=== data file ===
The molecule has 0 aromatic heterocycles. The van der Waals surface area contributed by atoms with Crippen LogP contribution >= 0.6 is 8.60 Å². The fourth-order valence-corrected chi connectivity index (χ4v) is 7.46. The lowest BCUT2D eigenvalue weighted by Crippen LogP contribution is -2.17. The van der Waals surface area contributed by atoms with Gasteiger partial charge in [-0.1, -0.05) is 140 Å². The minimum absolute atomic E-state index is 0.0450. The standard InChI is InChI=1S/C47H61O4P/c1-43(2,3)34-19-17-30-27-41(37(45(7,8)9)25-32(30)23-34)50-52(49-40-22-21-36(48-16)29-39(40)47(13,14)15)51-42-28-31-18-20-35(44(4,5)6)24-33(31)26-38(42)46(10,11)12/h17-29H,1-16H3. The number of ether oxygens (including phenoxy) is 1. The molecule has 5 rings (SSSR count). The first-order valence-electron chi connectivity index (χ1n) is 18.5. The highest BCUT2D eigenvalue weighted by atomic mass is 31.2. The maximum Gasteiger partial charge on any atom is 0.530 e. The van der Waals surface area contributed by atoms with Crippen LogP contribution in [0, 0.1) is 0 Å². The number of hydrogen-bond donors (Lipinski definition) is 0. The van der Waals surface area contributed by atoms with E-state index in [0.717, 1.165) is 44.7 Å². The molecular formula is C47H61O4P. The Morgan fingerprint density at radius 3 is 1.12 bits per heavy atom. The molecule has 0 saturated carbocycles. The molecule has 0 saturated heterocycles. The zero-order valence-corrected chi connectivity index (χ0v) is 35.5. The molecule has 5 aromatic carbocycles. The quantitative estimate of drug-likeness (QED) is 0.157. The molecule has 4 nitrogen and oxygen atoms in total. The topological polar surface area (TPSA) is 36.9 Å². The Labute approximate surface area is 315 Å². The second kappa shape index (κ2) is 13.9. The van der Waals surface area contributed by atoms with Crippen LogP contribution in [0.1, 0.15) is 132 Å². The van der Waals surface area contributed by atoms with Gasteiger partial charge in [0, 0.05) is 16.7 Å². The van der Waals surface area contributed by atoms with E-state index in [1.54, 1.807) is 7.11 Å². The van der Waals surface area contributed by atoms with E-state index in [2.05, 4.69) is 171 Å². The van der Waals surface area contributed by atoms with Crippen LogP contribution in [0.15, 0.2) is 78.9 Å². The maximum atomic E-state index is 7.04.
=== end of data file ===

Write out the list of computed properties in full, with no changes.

The molecule has 0 aromatic heterocycles. The van der Waals surface area contributed by atoms with Crippen LogP contribution >= 0.6 is 8.60 Å². The fourth-order valence-corrected chi connectivity index (χ4v) is 7.46. The lowest BCUT2D eigenvalue weighted by Crippen LogP contribution is -2.17. The van der Waals surface area contributed by atoms with Gasteiger partial charge in [-0.1, -0.05) is 140 Å². The minimum absolute atomic E-state index is 0.0450. The standard InChI is InChI=1S/C47H61O4P/c1-43(2,3)34-19-17-30-27-41(37(45(7,8)9)25-32(30)23-34)50-52(49-40-22-21-36(48-16)29-39(40)47(13,14)15)51-42-28-31-18-20-35(44(4,5)6)24-33(31)26-38(42)46(10,11)12/h17-29H,1-16H3. The number of ether oxygens (including phenoxy) is 1. The molecule has 5 rings (SSSR count). The first-order valence-electron chi connectivity index (χ1n) is 18.5. The highest BCUT2D eigenvalue weighted by atomic mass is 31.2. The maximum Gasteiger partial charge on any atom is 0.530 e. The van der Waals surface area contributed by atoms with Crippen LogP contribution in [0, 0.1) is 0 Å². The number of hydrogen-bond donors (Lipinski definition) is 0. The van der Waals surface area contributed by atoms with E-state index in [0.717, 1.165) is 44.7 Å². The molecular formula is C47H61O4P. The Morgan fingerprint density at radius 3 is 1.12 bits per heavy atom. The molecule has 0 saturated carbocycles. The molecule has 0 saturated heterocycles. The zero-order valence-corrected chi connectivity index (χ0v) is 35.5. The molecule has 5 aromatic carbocycles. The quantitative estimate of drug-likeness (QED) is 0.157. The molecule has 4 nitrogen and oxygen atoms in total. The topological polar surface area (TPSA) is 36.9 Å². The Labute approximate surface area is 315 Å². The second kappa shape index (κ2) is 13.9. The van der Waals surface area contributed by atoms with Crippen LogP contribution in [0.1, 0.15) is 132 Å². The van der Waals surface area contributed by atoms with Gasteiger partial charge in [0, 0.05) is 16.7 Å². The van der Waals surface area contributed by atoms with E-state index in [1.54, 1.807) is 7.11 Å². The van der Waals surface area contributed by atoms with E-state index in [2.05, 4.69) is 171 Å². The van der Waals surface area contributed by atoms with Crippen LogP contribution in [0.15, 0.2) is 78.9 Å². The maximum atomic E-state index is 7.04.